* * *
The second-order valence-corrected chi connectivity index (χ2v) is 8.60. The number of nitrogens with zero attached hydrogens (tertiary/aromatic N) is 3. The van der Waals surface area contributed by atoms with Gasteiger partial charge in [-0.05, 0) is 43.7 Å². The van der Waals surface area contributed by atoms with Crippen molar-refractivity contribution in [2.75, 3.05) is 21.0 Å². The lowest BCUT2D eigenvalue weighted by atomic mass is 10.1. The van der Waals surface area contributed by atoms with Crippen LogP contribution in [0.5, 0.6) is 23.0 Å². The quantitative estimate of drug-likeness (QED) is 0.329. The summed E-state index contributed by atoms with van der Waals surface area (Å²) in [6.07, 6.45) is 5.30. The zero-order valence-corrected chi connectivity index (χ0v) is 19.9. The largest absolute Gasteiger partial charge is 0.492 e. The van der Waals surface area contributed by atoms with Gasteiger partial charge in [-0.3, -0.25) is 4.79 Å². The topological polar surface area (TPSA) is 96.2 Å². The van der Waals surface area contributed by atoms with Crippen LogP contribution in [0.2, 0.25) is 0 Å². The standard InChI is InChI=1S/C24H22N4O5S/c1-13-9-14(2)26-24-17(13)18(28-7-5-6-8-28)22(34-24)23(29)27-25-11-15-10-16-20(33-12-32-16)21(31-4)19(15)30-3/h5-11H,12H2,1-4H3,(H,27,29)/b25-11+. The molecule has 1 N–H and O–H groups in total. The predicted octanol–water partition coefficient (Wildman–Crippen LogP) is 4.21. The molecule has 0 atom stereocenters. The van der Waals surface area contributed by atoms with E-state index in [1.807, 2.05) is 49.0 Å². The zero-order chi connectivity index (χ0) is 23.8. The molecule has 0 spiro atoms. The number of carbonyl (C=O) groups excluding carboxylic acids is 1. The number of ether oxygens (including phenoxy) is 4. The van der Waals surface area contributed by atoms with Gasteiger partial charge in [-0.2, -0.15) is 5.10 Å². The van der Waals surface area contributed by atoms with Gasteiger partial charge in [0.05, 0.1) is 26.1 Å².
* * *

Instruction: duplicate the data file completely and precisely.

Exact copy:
The second-order valence-corrected chi connectivity index (χ2v) is 8.60. The number of nitrogens with zero attached hydrogens (tertiary/aromatic N) is 3. The van der Waals surface area contributed by atoms with Gasteiger partial charge in [-0.05, 0) is 43.7 Å². The van der Waals surface area contributed by atoms with Crippen molar-refractivity contribution in [2.75, 3.05) is 21.0 Å². The lowest BCUT2D eigenvalue weighted by atomic mass is 10.1. The van der Waals surface area contributed by atoms with Crippen LogP contribution in [0.5, 0.6) is 23.0 Å². The quantitative estimate of drug-likeness (QED) is 0.329. The summed E-state index contributed by atoms with van der Waals surface area (Å²) in [6.07, 6.45) is 5.30. The zero-order valence-corrected chi connectivity index (χ0v) is 19.9. The largest absolute Gasteiger partial charge is 0.492 e. The van der Waals surface area contributed by atoms with Gasteiger partial charge in [-0.3, -0.25) is 4.79 Å². The topological polar surface area (TPSA) is 96.2 Å². The van der Waals surface area contributed by atoms with Crippen LogP contribution in [0.2, 0.25) is 0 Å². The standard InChI is InChI=1S/C24H22N4O5S/c1-13-9-14(2)26-24-17(13)18(28-7-5-6-8-28)22(34-24)23(29)27-25-11-15-10-16-20(33-12-32-16)21(31-4)19(15)30-3/h5-11H,12H2,1-4H3,(H,27,29)/b25-11+. The molecule has 1 N–H and O–H groups in total. The predicted octanol–water partition coefficient (Wildman–Crippen LogP) is 4.21. The molecule has 0 atom stereocenters. The van der Waals surface area contributed by atoms with E-state index in [1.807, 2.05) is 49.0 Å². The zero-order chi connectivity index (χ0) is 23.8. The molecule has 0 spiro atoms. The number of carbonyl (C=O) groups excluding carboxylic acids is 1. The number of ether oxygens (including phenoxy) is 4. The van der Waals surface area contributed by atoms with Gasteiger partial charge in [-0.2, -0.15) is 5.10 Å². The van der Waals surface area contributed by atoms with Gasteiger partial charge in [0.05, 0.1) is 26.1 Å².